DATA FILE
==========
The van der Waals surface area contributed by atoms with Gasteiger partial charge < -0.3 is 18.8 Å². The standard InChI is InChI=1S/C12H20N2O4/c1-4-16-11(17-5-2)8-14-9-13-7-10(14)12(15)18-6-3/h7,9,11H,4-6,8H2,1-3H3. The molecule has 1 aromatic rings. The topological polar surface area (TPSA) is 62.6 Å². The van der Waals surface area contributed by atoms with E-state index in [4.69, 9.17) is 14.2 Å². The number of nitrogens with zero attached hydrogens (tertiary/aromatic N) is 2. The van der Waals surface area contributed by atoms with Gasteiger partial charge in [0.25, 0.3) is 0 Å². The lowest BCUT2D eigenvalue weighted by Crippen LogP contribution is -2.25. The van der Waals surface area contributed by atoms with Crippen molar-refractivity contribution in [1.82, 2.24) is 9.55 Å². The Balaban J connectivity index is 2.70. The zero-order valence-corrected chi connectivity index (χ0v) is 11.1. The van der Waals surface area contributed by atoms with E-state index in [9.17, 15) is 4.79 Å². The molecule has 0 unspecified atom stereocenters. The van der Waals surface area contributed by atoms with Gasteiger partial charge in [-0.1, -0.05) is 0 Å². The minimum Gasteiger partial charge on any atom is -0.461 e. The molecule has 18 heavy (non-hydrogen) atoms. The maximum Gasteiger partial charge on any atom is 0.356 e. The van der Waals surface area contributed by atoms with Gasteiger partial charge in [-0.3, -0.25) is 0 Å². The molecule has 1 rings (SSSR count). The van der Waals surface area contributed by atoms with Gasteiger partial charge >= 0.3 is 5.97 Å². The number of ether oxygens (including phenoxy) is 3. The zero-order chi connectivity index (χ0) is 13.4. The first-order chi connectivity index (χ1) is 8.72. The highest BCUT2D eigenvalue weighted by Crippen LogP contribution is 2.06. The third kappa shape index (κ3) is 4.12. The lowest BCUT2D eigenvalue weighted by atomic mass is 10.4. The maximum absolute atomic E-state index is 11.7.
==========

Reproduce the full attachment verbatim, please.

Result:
The van der Waals surface area contributed by atoms with Gasteiger partial charge < -0.3 is 18.8 Å². The standard InChI is InChI=1S/C12H20N2O4/c1-4-16-11(17-5-2)8-14-9-13-7-10(14)12(15)18-6-3/h7,9,11H,4-6,8H2,1-3H3. The molecule has 1 aromatic rings. The topological polar surface area (TPSA) is 62.6 Å². The van der Waals surface area contributed by atoms with E-state index in [4.69, 9.17) is 14.2 Å². The number of nitrogens with zero attached hydrogens (tertiary/aromatic N) is 2. The van der Waals surface area contributed by atoms with Gasteiger partial charge in [0.25, 0.3) is 0 Å². The lowest BCUT2D eigenvalue weighted by Crippen LogP contribution is -2.25. The van der Waals surface area contributed by atoms with Crippen molar-refractivity contribution in [1.82, 2.24) is 9.55 Å². The Balaban J connectivity index is 2.70. The zero-order valence-corrected chi connectivity index (χ0v) is 11.1. The van der Waals surface area contributed by atoms with E-state index in [9.17, 15) is 4.79 Å². The molecule has 0 unspecified atom stereocenters. The van der Waals surface area contributed by atoms with Gasteiger partial charge in [-0.1, -0.05) is 0 Å². The minimum Gasteiger partial charge on any atom is -0.461 e. The molecule has 18 heavy (non-hydrogen) atoms. The maximum Gasteiger partial charge on any atom is 0.356 e. The van der Waals surface area contributed by atoms with Gasteiger partial charge in [-0.3, -0.25) is 0 Å². The molecule has 1 rings (SSSR count). The van der Waals surface area contributed by atoms with Gasteiger partial charge >= 0.3 is 5.97 Å². The number of ether oxygens (including phenoxy) is 3. The zero-order chi connectivity index (χ0) is 13.4. The first-order chi connectivity index (χ1) is 8.72. The highest BCUT2D eigenvalue weighted by Crippen LogP contribution is 2.06. The third kappa shape index (κ3) is 4.12. The lowest BCUT2D eigenvalue weighted by atomic mass is 10.4. The maximum absolute atomic E-state index is 11.7.